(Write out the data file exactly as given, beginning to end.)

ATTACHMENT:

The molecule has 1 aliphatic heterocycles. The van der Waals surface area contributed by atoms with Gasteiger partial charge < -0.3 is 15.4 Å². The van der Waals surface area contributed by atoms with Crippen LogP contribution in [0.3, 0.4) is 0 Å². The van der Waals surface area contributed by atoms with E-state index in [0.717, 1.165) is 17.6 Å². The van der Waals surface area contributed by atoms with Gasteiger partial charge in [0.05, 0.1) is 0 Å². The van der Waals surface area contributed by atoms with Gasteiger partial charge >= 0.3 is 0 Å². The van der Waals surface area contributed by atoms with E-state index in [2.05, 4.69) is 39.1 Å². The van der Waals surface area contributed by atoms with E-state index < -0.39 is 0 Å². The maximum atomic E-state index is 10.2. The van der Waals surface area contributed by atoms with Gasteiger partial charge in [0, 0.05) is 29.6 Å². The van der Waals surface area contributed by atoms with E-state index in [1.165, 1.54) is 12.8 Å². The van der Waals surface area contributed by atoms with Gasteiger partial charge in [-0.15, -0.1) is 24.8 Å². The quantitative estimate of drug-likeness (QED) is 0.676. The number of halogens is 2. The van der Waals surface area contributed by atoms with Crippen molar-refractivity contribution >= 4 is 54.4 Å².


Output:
The molecule has 1 aliphatic heterocycles. The van der Waals surface area contributed by atoms with Gasteiger partial charge < -0.3 is 15.4 Å². The van der Waals surface area contributed by atoms with Crippen LogP contribution in [0.3, 0.4) is 0 Å². The van der Waals surface area contributed by atoms with E-state index in [0.717, 1.165) is 17.6 Å². The van der Waals surface area contributed by atoms with Gasteiger partial charge in [0.05, 0.1) is 0 Å². The van der Waals surface area contributed by atoms with Gasteiger partial charge >= 0.3 is 0 Å². The van der Waals surface area contributed by atoms with E-state index in [2.05, 4.69) is 39.1 Å². The van der Waals surface area contributed by atoms with E-state index < -0.39 is 0 Å². The maximum atomic E-state index is 10.2. The van der Waals surface area contributed by atoms with Gasteiger partial charge in [0, 0.05) is 29.6 Å². The van der Waals surface area contributed by atoms with E-state index in [1.165, 1.54) is 12.8 Å². The van der Waals surface area contributed by atoms with Gasteiger partial charge in [-0.15, -0.1) is 24.8 Å². The quantitative estimate of drug-likeness (QED) is 0.676. The number of halogens is 2. The van der Waals surface area contributed by atoms with Crippen molar-refractivity contribution >= 4 is 54.4 Å².